So, last, but by no means least, we get onto the sticky matter of funding. It is very difficult for me, as Chair of Public Accounts Committee to come here and request extra money, but I knew that would inevitably be the case at the start. I would hazard a guess that all members would have expected that, more powers and resources would come at a cost. But, remember, it is not about cost, rather value for money. It will not mean more of the same, but the ability to undertake urgent hearings and respond faster than is possible at present. We are only going to get a stronger scrutiny function if we allocate more resources to it.


If this assembly wishes to have effective political, financial and legislative scrutiny then it will cost more money. If members believe that this level of additional expenditure is unjustifiable then so be it, but please do not then constantly reprimand the new SMC for not addressing the numerous areas of public concern that arrive throughout the next political term. This month and next we will be debating areas of huge strategic importance: the alphabet soup of SLAWS, CYPP, SCIP as well as Waste, perhaps CHP and dare I say education?

As things stand the current resources are woefully inadequate. From a financial scrutiny perspective alone, we have just 3 staff to scrutinise 1/2bn of States general and SSD annual expenditure. That’s when no one is ill or on holiday. Compare that with Jersey with spends nearly £800k on the Auditor-General’s office, £311k on Scrutiny, excluding staff costs which are probably a conservative £500k, plus a dedicated building and all that excludes the child abuse enquiry for which £20m has been set aside. Yes it has a ministerial system, but that doesn’t mean that scrutiny should be funded any the less. And in the next term, with a more powerful centre and fewer Deputies, a stronger scrutiny function will become even more important.

It’s not as if what we are asking for is unreasonable. It represents 3 more staff, one of which is for legislation, which currently has no resource and £150k for specialist advice which will be necessary as the SMC focuses on complex areas, where generalist knowledge will be inadequate.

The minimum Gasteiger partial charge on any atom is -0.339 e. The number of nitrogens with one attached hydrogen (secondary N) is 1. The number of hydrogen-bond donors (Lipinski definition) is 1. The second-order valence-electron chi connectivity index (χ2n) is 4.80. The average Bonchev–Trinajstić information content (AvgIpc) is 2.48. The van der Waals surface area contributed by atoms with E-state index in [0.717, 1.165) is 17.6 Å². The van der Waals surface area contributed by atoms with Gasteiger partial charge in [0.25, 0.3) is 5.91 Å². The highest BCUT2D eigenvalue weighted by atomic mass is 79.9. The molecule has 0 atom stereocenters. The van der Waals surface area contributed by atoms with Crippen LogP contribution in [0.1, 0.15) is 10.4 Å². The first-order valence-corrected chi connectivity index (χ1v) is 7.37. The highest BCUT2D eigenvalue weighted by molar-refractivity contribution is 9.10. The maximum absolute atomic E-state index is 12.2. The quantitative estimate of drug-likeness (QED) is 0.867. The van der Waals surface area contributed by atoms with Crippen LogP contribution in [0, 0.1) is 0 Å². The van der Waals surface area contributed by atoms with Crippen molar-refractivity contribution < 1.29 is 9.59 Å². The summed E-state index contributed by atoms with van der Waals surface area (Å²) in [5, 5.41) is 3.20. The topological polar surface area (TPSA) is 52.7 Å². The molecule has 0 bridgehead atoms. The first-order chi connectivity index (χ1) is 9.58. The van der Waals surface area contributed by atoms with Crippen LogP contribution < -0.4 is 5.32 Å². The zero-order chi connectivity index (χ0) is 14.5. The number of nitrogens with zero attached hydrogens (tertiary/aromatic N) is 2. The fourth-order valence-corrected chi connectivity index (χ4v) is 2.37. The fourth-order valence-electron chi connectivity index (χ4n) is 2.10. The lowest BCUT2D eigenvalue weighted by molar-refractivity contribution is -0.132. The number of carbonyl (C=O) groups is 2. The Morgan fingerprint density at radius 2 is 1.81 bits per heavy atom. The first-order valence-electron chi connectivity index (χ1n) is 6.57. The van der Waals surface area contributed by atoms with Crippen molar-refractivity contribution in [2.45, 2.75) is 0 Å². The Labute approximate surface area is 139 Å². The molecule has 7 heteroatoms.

And don’t forget the Deputy resources that will be lost from scrutiny as a result of the new machinery of government. In fact, we have calculated that the loss in terms of Deputy and Non-States members’ time comes to the equivalent of £191k.

Also, remember that in the last budget we agreed to pay an extra £900k for SCIP programme and £200k for additional Policy Council resources. Why is that OK, but not the resources to scrutinise it?


As William Gladstone famously pointed out – ‘Men are apt to mistake the strength of their feeling for the strength of their argument. The heated mind resents the chill touch and relentless scrutiny of logic.’

Gladstone correctly identified that many well-meaning politicians cannot see the weaknesses in their own arguments – this is why Scrutiny is so important

And, In the words of Arthur Conan Doyle’s famous fictional detective, Sherlock Holmes “It is a capital mistake to theorize before one has data. Insensibly one begins to twist facts to suit theories, instead of theories to suit facts.”

This is where Scrutiny comes in – no individual member has, or will have, the time or supporting resources to fully investigate a significant portion of government policy.

Independent political scrutiny is essential and a properly-resourced scrutiny system empowers the individual Deputy as a member of a scrutiny panel.